Today I'm going over Modern Software Engineer by Dave Farley. I've read the book once and listen to it once. Coach Tim and I have been using it as a generic metaphor to help approach complex challenge in life as well.
The book changed my approach to software testing, deployment, and design. Going through one of his free online courses, I experienced the power of TDD by solving a very simple problem. However, the pattern that emerged was better than I could have planned. The solution could be applied to the same programming problem, though with different variable.
Here is that code:
There is the seemingly over engineered approach for a very simple problem. But, look at the
main function. It is very straight forward. Here is the prompt, and even if you are a non-programmer, I bet you can understand the solution:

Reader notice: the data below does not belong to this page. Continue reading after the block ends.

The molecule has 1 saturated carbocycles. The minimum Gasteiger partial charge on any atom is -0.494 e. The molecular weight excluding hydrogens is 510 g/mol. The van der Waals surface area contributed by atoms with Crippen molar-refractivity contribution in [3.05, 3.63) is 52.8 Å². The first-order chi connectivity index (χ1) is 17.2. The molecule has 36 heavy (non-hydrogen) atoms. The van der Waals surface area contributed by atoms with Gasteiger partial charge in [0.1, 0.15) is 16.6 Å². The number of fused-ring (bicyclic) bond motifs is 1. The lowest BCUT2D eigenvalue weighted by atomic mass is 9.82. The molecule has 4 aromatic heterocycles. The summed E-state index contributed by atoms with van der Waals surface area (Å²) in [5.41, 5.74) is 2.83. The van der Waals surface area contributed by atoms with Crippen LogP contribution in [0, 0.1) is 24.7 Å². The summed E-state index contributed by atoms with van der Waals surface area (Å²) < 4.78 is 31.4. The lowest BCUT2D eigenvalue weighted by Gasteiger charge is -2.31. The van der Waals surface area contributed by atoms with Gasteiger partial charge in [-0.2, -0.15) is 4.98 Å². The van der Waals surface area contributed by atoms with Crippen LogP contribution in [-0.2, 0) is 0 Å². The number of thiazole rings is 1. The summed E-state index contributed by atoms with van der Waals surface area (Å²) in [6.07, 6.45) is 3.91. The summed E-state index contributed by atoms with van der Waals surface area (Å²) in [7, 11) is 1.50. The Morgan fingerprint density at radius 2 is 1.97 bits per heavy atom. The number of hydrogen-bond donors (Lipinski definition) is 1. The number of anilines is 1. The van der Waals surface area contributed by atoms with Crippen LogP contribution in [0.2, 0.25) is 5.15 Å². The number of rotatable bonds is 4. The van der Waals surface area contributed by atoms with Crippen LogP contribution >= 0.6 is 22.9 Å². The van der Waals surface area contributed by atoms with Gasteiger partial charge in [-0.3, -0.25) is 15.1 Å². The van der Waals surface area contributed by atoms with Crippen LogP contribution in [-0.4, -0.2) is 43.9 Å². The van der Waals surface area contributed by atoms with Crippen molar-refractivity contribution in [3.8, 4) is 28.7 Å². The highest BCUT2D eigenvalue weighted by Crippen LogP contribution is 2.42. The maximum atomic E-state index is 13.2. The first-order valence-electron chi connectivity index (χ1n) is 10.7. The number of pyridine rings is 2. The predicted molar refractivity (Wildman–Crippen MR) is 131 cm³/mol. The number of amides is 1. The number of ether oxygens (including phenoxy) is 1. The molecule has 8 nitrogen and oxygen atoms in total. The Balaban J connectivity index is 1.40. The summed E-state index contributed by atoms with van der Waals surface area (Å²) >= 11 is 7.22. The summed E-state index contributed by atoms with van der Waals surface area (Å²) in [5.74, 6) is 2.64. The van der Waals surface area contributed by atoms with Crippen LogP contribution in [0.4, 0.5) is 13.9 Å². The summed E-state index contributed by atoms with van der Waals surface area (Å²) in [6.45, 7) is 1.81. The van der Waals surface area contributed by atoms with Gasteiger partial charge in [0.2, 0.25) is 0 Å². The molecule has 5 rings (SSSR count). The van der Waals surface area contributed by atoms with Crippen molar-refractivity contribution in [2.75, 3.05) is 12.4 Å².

100 doors in a row are all initially closed. You make 100 passes by the doors. The first time through, you visit every door and toggle the door (if the door is closed, you open it; if it is open, you close it).
The second time you only visit every 2nd door (door #2, #4, #6, ...).
The third time, every 3rd door (door #3, #6, #9, ...), etc, until you only visit the 100th door.
Question: What state are the doors in after the last pass? Which are open, which are closed?
I'm not completely sold on my solution, I'm sure there are improvements. Though, it came out of small tests. And let's say the next problem asked is 1000 doors and 50 pass through? A hard coded approach would have a hard time quickly solving that problem,
These prompts used to drive me crazy in high school and college. I would never know where to start. Now, I can take small steps. If I get stuck, all that means is I need to learn or the experiment I'm trying to run is too large.
And that's the reason why this book is not only for software engineers. If you get stuck in life, what experiment are you running? Are you running any tests at all to prove or disprove your hypothesis? Are you trying to approach something that is very complex without any curiosity to learn?